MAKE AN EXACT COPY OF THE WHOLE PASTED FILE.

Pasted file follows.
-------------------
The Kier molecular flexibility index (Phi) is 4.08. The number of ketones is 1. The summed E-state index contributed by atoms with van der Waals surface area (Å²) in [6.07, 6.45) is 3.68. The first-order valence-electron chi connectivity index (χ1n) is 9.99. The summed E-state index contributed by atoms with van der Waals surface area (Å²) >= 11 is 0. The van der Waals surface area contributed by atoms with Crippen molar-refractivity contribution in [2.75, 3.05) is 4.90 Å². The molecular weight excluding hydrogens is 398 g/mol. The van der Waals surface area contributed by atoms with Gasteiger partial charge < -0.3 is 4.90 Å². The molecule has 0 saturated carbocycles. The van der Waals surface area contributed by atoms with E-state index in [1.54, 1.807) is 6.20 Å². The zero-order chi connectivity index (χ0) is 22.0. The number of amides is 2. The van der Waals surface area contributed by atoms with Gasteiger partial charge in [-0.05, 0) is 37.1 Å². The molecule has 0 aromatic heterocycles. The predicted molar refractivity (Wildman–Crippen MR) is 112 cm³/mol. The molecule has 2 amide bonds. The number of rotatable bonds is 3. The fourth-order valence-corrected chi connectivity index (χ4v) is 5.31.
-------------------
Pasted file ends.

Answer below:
The Kier molecular flexibility index (Phi) is 4.08. The number of ketones is 1. The summed E-state index contributed by atoms with van der Waals surface area (Å²) in [6.07, 6.45) is 3.68. The first-order valence-electron chi connectivity index (χ1n) is 9.99. The summed E-state index contributed by atoms with van der Waals surface area (Å²) >= 11 is 0. The van der Waals surface area contributed by atoms with Crippen molar-refractivity contribution in [2.75, 3.05) is 4.90 Å². The molecular weight excluding hydrogens is 398 g/mol. The van der Waals surface area contributed by atoms with Gasteiger partial charge < -0.3 is 4.90 Å². The molecule has 0 saturated carbocycles. The van der Waals surface area contributed by atoms with E-state index in [1.54, 1.807) is 6.20 Å². The zero-order chi connectivity index (χ0) is 22.0. The number of amides is 2. The van der Waals surface area contributed by atoms with Gasteiger partial charge in [-0.05, 0) is 37.1 Å². The molecule has 0 aromatic heterocycles. The predicted molar refractivity (Wildman–Crippen MR) is 112 cm³/mol. The molecule has 2 amide bonds. The number of rotatable bonds is 3. The fourth-order valence-corrected chi connectivity index (χ4v) is 5.31.